The Horticulture Journal
Online ISSN : 2189-0110
Print ISSN : 2189-0102
ISSN-L : 2189-0102
Effects of Soil Type and Soil Treatment on Solubilization of 13 Elements in the Root Zone and their Absorption by Blueberry Bushes
Kaori MatsuokaNaoki MoritsukaShinnosuke KusabaKiyoshi Hiraoka
ジャーナル オープンアクセス 早期公開

論文ID: OKD-100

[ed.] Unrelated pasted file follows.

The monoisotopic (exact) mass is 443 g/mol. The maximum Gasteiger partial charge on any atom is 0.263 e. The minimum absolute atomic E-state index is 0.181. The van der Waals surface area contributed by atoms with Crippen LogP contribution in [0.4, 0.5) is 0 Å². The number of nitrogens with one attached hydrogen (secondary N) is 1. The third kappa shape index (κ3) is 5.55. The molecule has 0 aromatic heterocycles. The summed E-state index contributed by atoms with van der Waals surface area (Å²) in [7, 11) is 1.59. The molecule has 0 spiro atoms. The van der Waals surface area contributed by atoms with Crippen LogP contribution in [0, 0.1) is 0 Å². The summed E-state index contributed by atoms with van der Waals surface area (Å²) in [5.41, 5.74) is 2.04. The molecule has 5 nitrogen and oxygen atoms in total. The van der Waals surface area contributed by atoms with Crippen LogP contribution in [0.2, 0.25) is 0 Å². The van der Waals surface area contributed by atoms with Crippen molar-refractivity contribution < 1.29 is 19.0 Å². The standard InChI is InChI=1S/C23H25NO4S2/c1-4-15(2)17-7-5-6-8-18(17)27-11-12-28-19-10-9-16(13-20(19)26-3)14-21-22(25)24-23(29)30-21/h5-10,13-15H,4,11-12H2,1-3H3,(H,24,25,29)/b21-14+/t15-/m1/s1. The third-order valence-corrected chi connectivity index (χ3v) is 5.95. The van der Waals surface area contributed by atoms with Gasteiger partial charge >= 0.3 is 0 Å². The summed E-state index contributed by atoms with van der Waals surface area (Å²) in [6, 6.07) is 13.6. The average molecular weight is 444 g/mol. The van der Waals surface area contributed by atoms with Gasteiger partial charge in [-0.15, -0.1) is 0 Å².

In blueberry culture, sulfur is applied to enhance soil acidification, and fertilizer is applied to increase growth and yield. We investigated the effects of soil management on the solubilization of 13 elements in the root zone and their relationships with absorption by blueberry bushes. In a 2-year pot experiment, four-year-old rabbiteye blueberries ‘Onslow’ were grown in one of three soils (an Andosol, a Cambisol, or a Fluvisol), with or without soil treatment (no treatment, acidification, fertilization, or acidification plus fertilization). The soil solution was collected eight times during the experiment. Fruit, leaves, branches, stems, and roots were sampled during and at the end of the experiment. The concentrations of 13 elements (N, Na, Mg, Al, P, K, Ca, Mn, Fe, Cu, Zn, Rb, and Cs) in the samples were analyzed. Soil solution pH was also measured. In all soils, the soil solution pH was decreased to 3.7–4.3 by acidification and also to 4.5–6.1 by fertilization. Acidification tended to increase the average concentrations of Al (77–1421 fold), Zn (18–414 fold), and Fe (1.2–204 fold) in the soil solution, whereas fertilization tended to increase the average concentrations of NH4+ (33–205 fold), Cs (3.0–9.9 fold), and NO3 (2.1–8.4 fold). The acidification plus fertilization further increased the concentrations of these elements in the soil solution except for Fe. On the other hand, the concentrations of Na, P, Fe, and Cu in the soil solution were influenced by the soil type and were not changed by any soil treatments in a particular soil. Across all soil types and treatments, the average concentrations of N, P, K, Mn, Cu, and Zn in the soil solution were significantly correlated with the content of the corresponding element in the blueberry bushes. For these elements, nondestructive sampling and analyses of soil solution in the root zone can be effective as a real-time soil test. The content of seven other elements (Na, Mg, Al, Ca, Fe, Rb, and Cs) in the bushes did not reflect the soil solution concentrations partly due to the lower requirement than their supply from the soil.

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